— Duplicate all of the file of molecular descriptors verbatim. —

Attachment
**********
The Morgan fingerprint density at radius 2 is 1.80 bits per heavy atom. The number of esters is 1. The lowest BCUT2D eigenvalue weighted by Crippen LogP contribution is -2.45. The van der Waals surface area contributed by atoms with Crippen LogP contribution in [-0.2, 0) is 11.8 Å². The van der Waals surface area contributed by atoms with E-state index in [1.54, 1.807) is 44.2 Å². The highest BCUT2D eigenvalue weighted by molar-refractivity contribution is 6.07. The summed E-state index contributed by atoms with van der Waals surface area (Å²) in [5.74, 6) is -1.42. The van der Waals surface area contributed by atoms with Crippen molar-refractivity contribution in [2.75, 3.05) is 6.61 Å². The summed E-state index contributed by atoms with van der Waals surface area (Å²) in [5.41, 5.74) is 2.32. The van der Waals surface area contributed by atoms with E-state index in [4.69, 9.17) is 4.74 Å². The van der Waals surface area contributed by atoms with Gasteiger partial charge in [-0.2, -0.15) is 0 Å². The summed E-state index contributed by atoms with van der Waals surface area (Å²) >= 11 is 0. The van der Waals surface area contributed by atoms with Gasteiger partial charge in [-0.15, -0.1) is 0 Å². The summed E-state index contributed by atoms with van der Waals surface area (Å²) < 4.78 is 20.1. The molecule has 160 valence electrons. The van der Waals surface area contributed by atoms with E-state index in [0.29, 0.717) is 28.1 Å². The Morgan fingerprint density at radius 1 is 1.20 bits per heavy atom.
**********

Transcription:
The Morgan fingerprint density at radius 2 is 1.80 bits per heavy atom. The number of esters is 1. The lowest BCUT2D eigenvalue weighted by Crippen LogP contribution is -2.45. The van der Waals surface area contributed by atoms with Crippen LogP contribution in [-0.2, 0) is 11.8 Å². The van der Waals surface area contributed by atoms with E-state index in [1.54, 1.807) is 44.2 Å². The highest BCUT2D eigenvalue weighted by molar-refractivity contribution is 6.07. The summed E-state index contributed by atoms with van der Waals surface area (Å²) in [5.74, 6) is -1.42. The van der Waals surface area contributed by atoms with Crippen molar-refractivity contribution in [2.75, 3.05) is 6.61 Å². The summed E-state index contributed by atoms with van der Waals surface area (Å²) in [5.41, 5.74) is 2.32. The van der Waals surface area contributed by atoms with E-state index in [4.69, 9.17) is 4.74 Å². The van der Waals surface area contributed by atoms with Gasteiger partial charge in [-0.2, -0.15) is 0 Å². The summed E-state index contributed by atoms with van der Waals surface area (Å²) >= 11 is 0. The van der Waals surface area contributed by atoms with Gasteiger partial charge in [-0.15, -0.1) is 0 Å². The summed E-state index contributed by atoms with van der Waals surface area (Å²) < 4.78 is 20.1. The molecule has 160 valence electrons. The van der Waals surface area contributed by atoms with E-state index in [0.29, 0.717) is 28.1 Å². The Morgan fingerprint density at radius 1 is 1.20 bits per heavy atom.